Podcast

Future Tense

A critical look at new technologies, new approaches and new ways of thinking, from politics to media to environmental sustainability.

Episodes

  • What role will hydrogen play in our future?

    Jun 20 2021

    Hydrogen is the energy du jour. It’s seen as a clean, smart alternative to fossil fuels, and major investments in its future are being made around the globe.

  • Rewilding: part two

    Jun 13 2021

    In this edition we examine the natural forces at play in Europe where abandoned farmland is increasingly being reclaimed by wildlife. We also hear about Rewilding in an urban context.

  • Rewilding to safeguard biodiversity

    Jun 06 2021

    Rewilding is a conservation approach based on the reintroduction of lost animal species to their natural habitats. Its original manifestation was controversial because it centred on apex predators like wolves. But the approach has matured and advocates believe it now has a crucial role to play in securing future biodiversity levels.

  • Is the process of ageing inevitable?

    May 30 2021

    Some animals, like sea sponges, can live for hundreds, perhaps thousands of years. They also never get cancer. Understanding why that’s the case has led scientists to question conventional notions of ageing. The idea that future humans may never grow old now seems theoretically possible.

  • Is dumbness our destiny?

    May 23 2021

    Most of us are healthier, wealthier and better educated than ever before. We have greater access to knowledge and expertise than any previous generation. So, why do humans keep doing stupid things? And why is the world awash with conspiracy? Have we already passed “peak intelligence”? And if so, what can we do to ensure a smarter future?

  • When satellites collide…

    May 16 2021

    There’s been a huge increase in the number of satellites orbiting Earth with private companies and governments planning to launch hundreds more. Near-Earth orbit is already crowded, and the risks posed by space junk are increasing. The consequences could be catastrophic.

  • Teaching AI to fly like a bee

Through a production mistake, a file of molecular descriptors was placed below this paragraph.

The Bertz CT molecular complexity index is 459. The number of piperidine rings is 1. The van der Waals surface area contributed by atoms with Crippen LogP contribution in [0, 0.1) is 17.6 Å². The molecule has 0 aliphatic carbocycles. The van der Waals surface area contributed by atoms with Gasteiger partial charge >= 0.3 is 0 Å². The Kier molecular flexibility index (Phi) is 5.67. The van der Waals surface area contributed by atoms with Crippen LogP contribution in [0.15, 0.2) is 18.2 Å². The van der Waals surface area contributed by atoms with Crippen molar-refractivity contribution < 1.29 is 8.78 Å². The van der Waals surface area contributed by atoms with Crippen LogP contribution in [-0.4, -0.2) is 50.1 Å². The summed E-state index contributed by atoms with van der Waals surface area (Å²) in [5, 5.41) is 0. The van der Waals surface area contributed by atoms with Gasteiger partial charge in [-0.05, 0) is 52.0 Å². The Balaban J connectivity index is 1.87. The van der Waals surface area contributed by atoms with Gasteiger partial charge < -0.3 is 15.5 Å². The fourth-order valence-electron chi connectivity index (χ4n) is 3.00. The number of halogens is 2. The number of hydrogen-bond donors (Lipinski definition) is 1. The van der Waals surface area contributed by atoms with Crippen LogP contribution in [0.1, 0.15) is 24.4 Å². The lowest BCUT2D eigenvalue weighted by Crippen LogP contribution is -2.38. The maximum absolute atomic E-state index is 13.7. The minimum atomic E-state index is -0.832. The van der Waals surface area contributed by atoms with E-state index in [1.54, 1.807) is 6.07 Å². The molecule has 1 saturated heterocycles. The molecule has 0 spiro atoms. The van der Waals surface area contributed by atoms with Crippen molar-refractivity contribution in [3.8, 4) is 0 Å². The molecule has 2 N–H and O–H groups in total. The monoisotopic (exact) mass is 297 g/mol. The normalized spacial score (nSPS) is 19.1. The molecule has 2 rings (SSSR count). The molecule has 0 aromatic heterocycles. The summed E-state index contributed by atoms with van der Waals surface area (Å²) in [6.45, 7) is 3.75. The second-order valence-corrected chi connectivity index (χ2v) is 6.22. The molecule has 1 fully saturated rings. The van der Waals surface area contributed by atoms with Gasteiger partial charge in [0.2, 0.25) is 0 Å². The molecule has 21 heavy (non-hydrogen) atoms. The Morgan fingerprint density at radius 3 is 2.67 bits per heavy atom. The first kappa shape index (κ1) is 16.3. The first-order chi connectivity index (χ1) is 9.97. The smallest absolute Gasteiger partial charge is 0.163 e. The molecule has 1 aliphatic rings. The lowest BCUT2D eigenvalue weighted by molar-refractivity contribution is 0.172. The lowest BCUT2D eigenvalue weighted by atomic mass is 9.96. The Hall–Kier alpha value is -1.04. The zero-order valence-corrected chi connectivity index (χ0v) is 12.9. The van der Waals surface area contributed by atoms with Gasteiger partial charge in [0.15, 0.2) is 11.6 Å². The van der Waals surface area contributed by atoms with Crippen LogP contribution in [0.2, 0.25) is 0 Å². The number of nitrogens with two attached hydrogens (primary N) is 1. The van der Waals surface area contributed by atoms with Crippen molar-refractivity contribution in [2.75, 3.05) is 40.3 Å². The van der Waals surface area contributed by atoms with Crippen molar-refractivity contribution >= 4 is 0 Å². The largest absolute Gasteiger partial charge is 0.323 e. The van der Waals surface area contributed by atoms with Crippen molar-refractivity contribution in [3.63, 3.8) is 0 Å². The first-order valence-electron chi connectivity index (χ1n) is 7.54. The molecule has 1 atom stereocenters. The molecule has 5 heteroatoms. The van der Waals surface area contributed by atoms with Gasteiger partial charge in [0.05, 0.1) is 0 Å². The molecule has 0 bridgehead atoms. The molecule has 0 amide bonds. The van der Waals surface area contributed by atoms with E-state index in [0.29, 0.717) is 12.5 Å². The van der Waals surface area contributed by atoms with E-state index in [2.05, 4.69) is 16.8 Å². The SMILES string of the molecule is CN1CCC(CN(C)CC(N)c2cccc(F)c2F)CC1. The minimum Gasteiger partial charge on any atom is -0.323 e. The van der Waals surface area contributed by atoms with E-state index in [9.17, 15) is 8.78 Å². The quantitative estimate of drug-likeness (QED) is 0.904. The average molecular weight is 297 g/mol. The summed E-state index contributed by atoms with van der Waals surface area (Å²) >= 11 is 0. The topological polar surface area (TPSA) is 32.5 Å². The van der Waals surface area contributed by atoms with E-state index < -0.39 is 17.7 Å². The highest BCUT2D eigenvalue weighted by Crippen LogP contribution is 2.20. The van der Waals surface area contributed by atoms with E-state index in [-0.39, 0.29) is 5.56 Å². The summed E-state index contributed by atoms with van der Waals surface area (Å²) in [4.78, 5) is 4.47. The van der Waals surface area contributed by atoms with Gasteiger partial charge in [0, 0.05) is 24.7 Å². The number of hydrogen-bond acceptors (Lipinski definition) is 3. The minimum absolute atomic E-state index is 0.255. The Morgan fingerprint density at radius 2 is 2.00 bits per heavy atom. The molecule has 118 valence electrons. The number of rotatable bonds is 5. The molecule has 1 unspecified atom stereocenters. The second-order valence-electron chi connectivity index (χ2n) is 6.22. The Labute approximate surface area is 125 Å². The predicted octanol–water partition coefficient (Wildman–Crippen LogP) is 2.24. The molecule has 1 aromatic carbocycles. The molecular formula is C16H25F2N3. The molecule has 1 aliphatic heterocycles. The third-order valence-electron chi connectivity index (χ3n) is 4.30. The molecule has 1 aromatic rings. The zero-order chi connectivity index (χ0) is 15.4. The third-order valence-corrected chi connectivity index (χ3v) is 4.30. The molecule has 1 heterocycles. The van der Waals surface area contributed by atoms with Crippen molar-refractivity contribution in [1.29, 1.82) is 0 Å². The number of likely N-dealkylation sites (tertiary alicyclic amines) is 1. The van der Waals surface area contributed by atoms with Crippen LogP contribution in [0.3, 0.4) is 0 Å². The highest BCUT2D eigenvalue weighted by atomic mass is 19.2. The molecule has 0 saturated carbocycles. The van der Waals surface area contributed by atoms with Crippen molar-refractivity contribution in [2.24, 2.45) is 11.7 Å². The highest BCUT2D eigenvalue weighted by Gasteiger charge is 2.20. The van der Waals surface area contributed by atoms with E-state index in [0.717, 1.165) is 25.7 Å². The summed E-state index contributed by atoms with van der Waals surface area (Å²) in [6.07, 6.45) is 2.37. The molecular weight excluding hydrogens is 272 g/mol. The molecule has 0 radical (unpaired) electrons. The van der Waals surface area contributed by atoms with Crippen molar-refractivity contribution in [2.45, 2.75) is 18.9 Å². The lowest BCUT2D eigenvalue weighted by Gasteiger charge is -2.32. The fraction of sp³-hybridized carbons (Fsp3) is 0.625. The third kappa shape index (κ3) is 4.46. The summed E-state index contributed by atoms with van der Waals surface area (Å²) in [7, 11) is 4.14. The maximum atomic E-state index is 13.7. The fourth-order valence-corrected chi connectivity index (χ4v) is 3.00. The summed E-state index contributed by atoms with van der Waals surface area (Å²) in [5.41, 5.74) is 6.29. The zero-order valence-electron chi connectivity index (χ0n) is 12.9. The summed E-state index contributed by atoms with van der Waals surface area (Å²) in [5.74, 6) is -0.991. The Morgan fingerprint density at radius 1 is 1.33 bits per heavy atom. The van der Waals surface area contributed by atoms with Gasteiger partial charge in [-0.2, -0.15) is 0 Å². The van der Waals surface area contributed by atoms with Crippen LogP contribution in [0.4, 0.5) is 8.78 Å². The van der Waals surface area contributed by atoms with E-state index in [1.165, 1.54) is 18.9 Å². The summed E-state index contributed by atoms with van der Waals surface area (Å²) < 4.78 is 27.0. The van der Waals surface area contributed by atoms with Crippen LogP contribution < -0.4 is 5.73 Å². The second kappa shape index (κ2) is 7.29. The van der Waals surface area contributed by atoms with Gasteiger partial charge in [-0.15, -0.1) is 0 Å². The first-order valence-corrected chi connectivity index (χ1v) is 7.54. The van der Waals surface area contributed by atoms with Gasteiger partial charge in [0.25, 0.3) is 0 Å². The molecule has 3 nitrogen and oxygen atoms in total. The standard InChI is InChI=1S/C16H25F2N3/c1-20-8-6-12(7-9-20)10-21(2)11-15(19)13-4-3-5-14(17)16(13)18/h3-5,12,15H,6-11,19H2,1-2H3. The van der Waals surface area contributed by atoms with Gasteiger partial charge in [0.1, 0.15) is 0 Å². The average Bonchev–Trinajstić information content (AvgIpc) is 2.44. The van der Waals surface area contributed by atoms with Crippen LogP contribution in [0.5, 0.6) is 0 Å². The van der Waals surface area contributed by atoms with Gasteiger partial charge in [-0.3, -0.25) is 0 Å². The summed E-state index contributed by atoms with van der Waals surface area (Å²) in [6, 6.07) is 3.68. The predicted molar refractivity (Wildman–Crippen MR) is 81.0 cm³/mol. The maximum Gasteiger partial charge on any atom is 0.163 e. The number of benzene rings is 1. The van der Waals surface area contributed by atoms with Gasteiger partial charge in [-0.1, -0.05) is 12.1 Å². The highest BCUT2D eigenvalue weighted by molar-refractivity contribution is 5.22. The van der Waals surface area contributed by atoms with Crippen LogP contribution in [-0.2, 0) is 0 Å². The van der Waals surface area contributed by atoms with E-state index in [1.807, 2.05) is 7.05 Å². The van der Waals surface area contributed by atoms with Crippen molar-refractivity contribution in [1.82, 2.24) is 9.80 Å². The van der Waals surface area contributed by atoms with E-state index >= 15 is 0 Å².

May 09 2021

    Scientists in the UK have developed a form of artificial intelligence that mimics the brain functions of a honeybee. The results promise to make drones and other flying craft far more manoeuvrable and crash-proof. Also, the dream of a “female internet”; and why mathematician, Hannah Fry, thinks all technologists should take a Hippocratic oath.

  • The power of storytelling – a cautionary tale

    May 02 2021

    Stories like opinions have become a necessity of modern life.  Everybody is encouraged to have an opinion and everybody – in the vernacular of countless motivation speakers – is encouraged to be the “hero of their own story”. But are we in danger of making too much of them? If the story becomes the central device for much of our communication, do we risk losing our sense of objective reality?

  • Are Sovereign Wealth Funds the best way of safeguarding the future?

    Apr 25 2021

    Sovereign Wealth Funds come in all shapes and sizes. They act as government-backed investment vehicles. They’re used to fund specific social projects and to act as a nest-egg for future generations. There are currently around 150 in the world with global assets worth in excess of $USD 9 trillion. But are they worth the investment?

  • Enterprising ways to make and shift electricity

    Apr 18 2021

    Imagine if you could use your own body heat to recharge your smart phone? That’s just one of the ways scientists are trying to decentralise energy production. They also have an eye on new means of power distribution, including using laser beams instead of lines and poles.